As a former knuckleballer myself (though I doubt mine ever even reached the 60 mph level), I should be outraged at the injustice of this discrimination against Dickey. But I’m just not. Hopefully, he got to spend some time yesterday working in the bullpen with one of the NL’s catchers so neither party gets embarrassed out there when Dickey inevitably enters the game.

I’m really happy for the guy because he’s a great story, but I just can’t get worked up about the fact that he’s not starting the game.

Reggie’s dis of Bert, Puck and other Hall Members

I really stopped caring what Reggie Jackson said about anything the day he became a Yankee, but if there was one of these items that did get under my skin a bit, it was Jackson spouting off about how certain recent Hall of Famers didn’t deserve the honor of being enshrined in Cooperstown. The first Tweets I saw indicated he specifically referred to Bert Blyleven and Kirby Puckett. The next Tweet I saw pointed out that Reggie’s results when facing Bert in their careers were… well let’s just say that Reggie didn’t get to Cooperstown based on how he hit against Blyleven.

Bert Blyleven

Eventually I saw that Bert himself Tweeted that Jackson had called to apologize, relying on the old, “my comments were taken out of context,” line of BS. But whatever, at least the guy apologized. He apparently did likewise to others that he lumped in to the “unworthy” category. Again, however, I just couldn’t get too worked up over this. After all, as much as I loved both Puckett and Blyleven as players, I have to admit that their on-field HOF credentials were both marginal, so while Jackson should probably keep that kind of opinion to himself, he’s entitled to it and it’s not an altogether unreasonable opinion. I don’t think the BBWAA gets it right all the time, either, and I’m actually a “big Hall” guy.

I did care enough, however, to seek out the actual SI article that the quotes came from. I came away thinking that it’s really too bad he said the stuff he said about the HOF, because the rest of the article is very good. Ironically, the underlying theme of the article is how Reggie has changed and no longer prone to making outlandish comments and feeding an oversized ego.  Then he has to go and say that he’s going to get up in front of the HOF dinner next year and tell the other members that they all need to do something about keeping guys like Puckett, Blyleven, and others, out of their club in the future. It’s a shame.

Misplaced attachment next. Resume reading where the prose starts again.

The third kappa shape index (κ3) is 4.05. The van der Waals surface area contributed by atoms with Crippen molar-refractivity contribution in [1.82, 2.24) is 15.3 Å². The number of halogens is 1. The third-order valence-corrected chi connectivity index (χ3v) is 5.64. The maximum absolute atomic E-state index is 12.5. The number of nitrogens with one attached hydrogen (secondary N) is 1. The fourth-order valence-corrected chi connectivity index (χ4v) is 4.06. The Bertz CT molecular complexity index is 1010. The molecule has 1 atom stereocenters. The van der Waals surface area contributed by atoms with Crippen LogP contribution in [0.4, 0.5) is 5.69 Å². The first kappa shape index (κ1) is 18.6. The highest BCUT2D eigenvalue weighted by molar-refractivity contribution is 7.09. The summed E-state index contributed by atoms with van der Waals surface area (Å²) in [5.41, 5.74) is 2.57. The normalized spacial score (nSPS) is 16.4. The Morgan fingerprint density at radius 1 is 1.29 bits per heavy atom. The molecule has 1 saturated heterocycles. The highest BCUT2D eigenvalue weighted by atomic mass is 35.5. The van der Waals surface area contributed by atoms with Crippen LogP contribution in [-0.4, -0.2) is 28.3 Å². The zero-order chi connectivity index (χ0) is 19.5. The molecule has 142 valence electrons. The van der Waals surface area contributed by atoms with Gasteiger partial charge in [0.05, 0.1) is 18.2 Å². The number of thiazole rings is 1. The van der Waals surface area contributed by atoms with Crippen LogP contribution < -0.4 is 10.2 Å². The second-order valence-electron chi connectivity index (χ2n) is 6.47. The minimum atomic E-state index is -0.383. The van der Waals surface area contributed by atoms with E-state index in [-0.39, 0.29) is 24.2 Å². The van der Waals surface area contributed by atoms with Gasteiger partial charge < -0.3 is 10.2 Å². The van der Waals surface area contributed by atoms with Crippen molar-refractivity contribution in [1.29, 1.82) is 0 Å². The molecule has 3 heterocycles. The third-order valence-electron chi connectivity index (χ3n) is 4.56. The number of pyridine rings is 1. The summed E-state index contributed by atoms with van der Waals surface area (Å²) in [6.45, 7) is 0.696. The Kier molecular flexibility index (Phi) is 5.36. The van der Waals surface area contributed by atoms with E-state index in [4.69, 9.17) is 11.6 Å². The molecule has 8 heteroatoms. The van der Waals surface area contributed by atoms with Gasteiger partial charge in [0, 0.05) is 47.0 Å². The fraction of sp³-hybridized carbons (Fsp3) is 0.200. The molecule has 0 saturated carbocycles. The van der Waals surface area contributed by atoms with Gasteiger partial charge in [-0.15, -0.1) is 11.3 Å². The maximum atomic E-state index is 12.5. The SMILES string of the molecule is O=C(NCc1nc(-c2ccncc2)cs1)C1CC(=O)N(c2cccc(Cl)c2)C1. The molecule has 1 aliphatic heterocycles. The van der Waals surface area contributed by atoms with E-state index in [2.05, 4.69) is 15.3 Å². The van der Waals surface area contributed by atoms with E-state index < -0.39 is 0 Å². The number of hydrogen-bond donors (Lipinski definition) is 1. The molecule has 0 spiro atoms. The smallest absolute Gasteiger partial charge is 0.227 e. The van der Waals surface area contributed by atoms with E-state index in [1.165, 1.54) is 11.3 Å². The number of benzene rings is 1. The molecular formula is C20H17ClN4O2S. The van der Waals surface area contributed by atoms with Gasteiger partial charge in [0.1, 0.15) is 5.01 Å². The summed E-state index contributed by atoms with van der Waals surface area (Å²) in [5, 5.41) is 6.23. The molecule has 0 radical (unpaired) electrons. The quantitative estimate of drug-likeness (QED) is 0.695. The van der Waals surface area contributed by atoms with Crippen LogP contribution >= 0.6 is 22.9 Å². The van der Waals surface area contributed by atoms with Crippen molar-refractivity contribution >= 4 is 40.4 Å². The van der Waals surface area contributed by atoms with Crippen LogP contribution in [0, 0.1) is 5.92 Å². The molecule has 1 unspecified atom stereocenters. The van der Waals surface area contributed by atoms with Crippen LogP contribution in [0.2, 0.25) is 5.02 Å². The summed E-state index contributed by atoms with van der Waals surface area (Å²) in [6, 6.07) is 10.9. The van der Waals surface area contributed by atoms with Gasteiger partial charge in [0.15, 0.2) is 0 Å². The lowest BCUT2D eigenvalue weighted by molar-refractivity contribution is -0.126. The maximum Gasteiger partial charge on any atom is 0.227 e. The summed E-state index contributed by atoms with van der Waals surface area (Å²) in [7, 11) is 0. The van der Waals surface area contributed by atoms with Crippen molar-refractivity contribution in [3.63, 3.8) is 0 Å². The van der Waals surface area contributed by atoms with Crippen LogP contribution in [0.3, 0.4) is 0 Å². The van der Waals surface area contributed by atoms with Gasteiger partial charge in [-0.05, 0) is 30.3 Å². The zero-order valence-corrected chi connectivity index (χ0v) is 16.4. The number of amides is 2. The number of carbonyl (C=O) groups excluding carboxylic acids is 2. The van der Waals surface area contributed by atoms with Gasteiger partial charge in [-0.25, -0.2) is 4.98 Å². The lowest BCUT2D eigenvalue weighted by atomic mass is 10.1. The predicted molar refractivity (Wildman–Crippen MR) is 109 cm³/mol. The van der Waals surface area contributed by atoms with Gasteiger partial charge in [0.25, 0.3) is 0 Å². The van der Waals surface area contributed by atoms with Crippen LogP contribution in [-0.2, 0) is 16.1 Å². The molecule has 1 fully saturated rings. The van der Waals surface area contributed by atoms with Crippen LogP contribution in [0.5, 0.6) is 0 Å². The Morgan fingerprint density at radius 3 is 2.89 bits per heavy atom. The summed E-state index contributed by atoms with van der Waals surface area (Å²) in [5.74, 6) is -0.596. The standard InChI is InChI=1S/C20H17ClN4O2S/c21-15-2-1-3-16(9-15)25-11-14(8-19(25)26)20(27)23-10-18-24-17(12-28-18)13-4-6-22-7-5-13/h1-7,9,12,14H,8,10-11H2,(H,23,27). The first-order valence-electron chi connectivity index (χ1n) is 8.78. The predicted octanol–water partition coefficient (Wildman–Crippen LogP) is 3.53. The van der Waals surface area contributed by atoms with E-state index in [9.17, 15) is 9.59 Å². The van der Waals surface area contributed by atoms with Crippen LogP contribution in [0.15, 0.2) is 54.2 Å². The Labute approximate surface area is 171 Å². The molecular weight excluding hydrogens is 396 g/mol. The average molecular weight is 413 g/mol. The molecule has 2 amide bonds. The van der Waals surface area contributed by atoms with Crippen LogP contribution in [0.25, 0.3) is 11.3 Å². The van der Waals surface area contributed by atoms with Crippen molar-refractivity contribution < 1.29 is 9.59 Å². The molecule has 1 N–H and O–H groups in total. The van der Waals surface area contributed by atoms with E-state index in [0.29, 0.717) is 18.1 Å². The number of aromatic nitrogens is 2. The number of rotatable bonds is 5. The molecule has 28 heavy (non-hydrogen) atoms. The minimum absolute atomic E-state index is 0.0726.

Now we read that he’s been invited to stay away from Yankee Stadium for daring to say that A-Rod’s accomplishments are tainted because he admitted to using PEDs. Again, should he have given that quote, considering he’s still collecting a “special assistant” check from the Yankees? No. But he’s not exactly alone on an island with that opinion.

Anyway, it all just seems like more drama than it really should be.

Royals fans dis Cano

Speaking of things that are made bigger than they should be, apparently thin skinned Yankee fans took a major exception to the way the Kansas City crowd treated Robinson Cano during the Home Run Derby Monday night. Fans booed Cano loudly when he was introduced, mostly because after originally publicly stating that putting Royal Billy Butler on the Derby team would be the right thing to do, he changed his mind and didn’t select him after all. Of course, I think just the fact that he’s a Yankee makes him worthy of a pretty loud boo, but maybe Kansas Citians need more than that.

Anyway, not only did they boo him beforehand, but lustily cheered every “out” Cano made when the defending Derby champ came to the plate for his cuts in the first round. They got lots of opportunities to cheer, too, because Cano got completely shut out. No home runs in 10 cuts. With his dad pitching to him.